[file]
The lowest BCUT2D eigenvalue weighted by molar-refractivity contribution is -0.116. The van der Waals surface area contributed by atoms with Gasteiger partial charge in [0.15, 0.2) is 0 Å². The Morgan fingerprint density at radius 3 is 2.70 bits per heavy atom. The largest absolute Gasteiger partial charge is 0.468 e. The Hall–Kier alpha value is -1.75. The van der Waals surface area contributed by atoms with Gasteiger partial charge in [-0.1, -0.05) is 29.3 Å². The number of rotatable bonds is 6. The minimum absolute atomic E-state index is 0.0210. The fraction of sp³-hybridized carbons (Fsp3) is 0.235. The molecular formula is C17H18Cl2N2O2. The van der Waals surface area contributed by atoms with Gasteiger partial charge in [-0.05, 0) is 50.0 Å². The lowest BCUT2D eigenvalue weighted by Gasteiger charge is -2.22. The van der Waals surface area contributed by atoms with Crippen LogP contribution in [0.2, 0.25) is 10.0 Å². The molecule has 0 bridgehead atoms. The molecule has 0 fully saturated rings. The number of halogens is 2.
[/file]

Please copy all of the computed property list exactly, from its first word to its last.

The lowest BCUT2D eigenvalue weighted by molar-refractivity contribution is -0.116. The van der Waals surface area contributed by atoms with Gasteiger partial charge in [0.15, 0.2) is 0 Å². The Morgan fingerprint density at radius 3 is 2.70 bits per heavy atom. The largest absolute Gasteiger partial charge is 0.468 e. The Hall–Kier alpha value is -1.75. The van der Waals surface area contributed by atoms with Gasteiger partial charge in [-0.1, -0.05) is 29.3 Å². The number of rotatable bonds is 6. The minimum absolute atomic E-state index is 0.0210. The fraction of sp³-hybridized carbons (Fsp3) is 0.235. The molecular formula is C17H18Cl2N2O2. The van der Waals surface area contributed by atoms with Gasteiger partial charge in [-0.05, 0) is 50.0 Å². The lowest BCUT2D eigenvalue weighted by Gasteiger charge is -2.22. The van der Waals surface area contributed by atoms with Crippen LogP contribution in [0.2, 0.25) is 10.0 Å². The molecule has 0 bridgehead atoms. The molecule has 0 fully saturated rings. The number of halogens is 2.